Hatcher’s Run (February 5-7, 1865) – Fighting continued in Dinwiddie County during this three-day engagement also known as the Battles of Dabney’s Mill, Rowanty Creek, Armstrong’s Mill, and Vaughan Road. On February 5th, Brigadier General David Gregg’s cavalry division rode out to the Boydton Plank Road via Ream’s Station and the Dinwiddie Court House to intercept Confederate supply trains. Union Major General G.K. Warren with the V Corps crossed Hatcher’s Run and took up a blocking position on the Vaughan Road to prevent interference with Gregg’s operations. Two divisions of the II Corps under Major General A.A. Humphreys shifted west to near Armstrong’s Mill to cover Warren’s right flank. Late in the day, Confederate Major General John B. Gordon attempted to turn Humphrey’s right flank near the mill but was repulsed. During the night, the Federals were reinforced by two divisions. On February 6th, Gregg returned to Gravelly Run on the Vaughan Road from his unsuccessful raid and was attacked by Brigadier General John Pegram’s Confederate division elements. Warren pushed forward a reconnaissance in Dabney’s Mill’s vicinity and was attacked by Pegram’s and Major General William Mahone’s divisions. General Pegram was killed in action. Although the Union advance was stopped, the Federals extended their siege works to the Vaughan Road crossing of Hatcher’s Run. The engagement resulted in estimated total casualties of 2,700.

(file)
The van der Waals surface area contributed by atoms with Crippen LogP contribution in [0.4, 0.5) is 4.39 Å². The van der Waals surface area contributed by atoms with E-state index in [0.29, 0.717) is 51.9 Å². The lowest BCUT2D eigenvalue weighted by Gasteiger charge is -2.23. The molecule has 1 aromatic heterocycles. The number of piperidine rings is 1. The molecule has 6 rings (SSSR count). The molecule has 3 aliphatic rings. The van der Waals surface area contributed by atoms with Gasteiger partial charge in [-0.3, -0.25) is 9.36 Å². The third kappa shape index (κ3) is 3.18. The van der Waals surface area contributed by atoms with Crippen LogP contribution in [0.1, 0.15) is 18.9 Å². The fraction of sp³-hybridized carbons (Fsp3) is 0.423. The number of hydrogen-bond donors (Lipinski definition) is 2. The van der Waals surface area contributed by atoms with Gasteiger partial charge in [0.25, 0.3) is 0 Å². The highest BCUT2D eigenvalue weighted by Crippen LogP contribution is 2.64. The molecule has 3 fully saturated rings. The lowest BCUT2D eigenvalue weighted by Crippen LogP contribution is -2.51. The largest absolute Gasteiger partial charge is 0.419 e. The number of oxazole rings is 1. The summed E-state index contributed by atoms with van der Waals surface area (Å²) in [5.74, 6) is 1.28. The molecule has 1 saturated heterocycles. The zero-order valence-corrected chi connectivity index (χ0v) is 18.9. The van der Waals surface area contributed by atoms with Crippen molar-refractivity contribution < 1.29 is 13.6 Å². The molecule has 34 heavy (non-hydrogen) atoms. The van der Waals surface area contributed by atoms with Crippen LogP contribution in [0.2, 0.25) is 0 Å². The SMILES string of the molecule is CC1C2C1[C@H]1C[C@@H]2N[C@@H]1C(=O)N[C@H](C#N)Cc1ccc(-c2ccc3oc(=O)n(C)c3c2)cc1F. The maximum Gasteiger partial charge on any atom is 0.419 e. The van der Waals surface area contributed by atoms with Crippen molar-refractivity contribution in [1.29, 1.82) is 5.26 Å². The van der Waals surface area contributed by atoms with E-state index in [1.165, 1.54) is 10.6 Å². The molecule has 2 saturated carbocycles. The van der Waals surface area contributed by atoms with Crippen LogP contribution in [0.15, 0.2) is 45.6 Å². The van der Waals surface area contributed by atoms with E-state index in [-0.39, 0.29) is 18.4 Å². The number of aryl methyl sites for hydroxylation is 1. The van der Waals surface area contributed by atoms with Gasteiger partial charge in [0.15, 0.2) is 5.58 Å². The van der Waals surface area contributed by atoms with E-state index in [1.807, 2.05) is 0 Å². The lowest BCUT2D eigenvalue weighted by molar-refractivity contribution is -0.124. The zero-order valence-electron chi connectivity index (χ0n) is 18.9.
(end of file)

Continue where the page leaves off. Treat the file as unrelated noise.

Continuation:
Fort Stedman (March 25, 1865) – In a last-gasp offensive, General Robert E. Lee amassed nearly half of his army in an attempt to break through Lieutenant General Ulysses S. Grant Petersburg defenses and threaten his supply depot at City Point. Directed by Major General John B. Gordon, the pre-dawn assault on March 25th overpowered the garrisons of Fort Stedman and Batteries X, XI, and XII. The Confederates were brought under a killing crossfire, and counter-attacks led by Union Major Generals John G. Parke and Brigadier General John F. Hartranft contained the breakthrough, cut off, and captured more than 1,900 of the attackers. During the day, elements of the II and VI Corps assaulted and captured the entrenched picket lines in their respective fronts, which had been weakened for the assault on Fort Stedman. This was a devastating blow for General Lee’s army, setting up the Confederate defeat at Five Forks on April 1st and the fall of Petersburg on April 2-3. The Union victory resulted in estimated casualties of 950 Union and 2,900 Confederate.
Battle summary information courtesy of the American Battlefield Protection Program. Summaries were researched and written by Dale E. Floyd and David W. Lowe, staff members of the Civil War Sites Advisory Commission and historians with the National Park Service.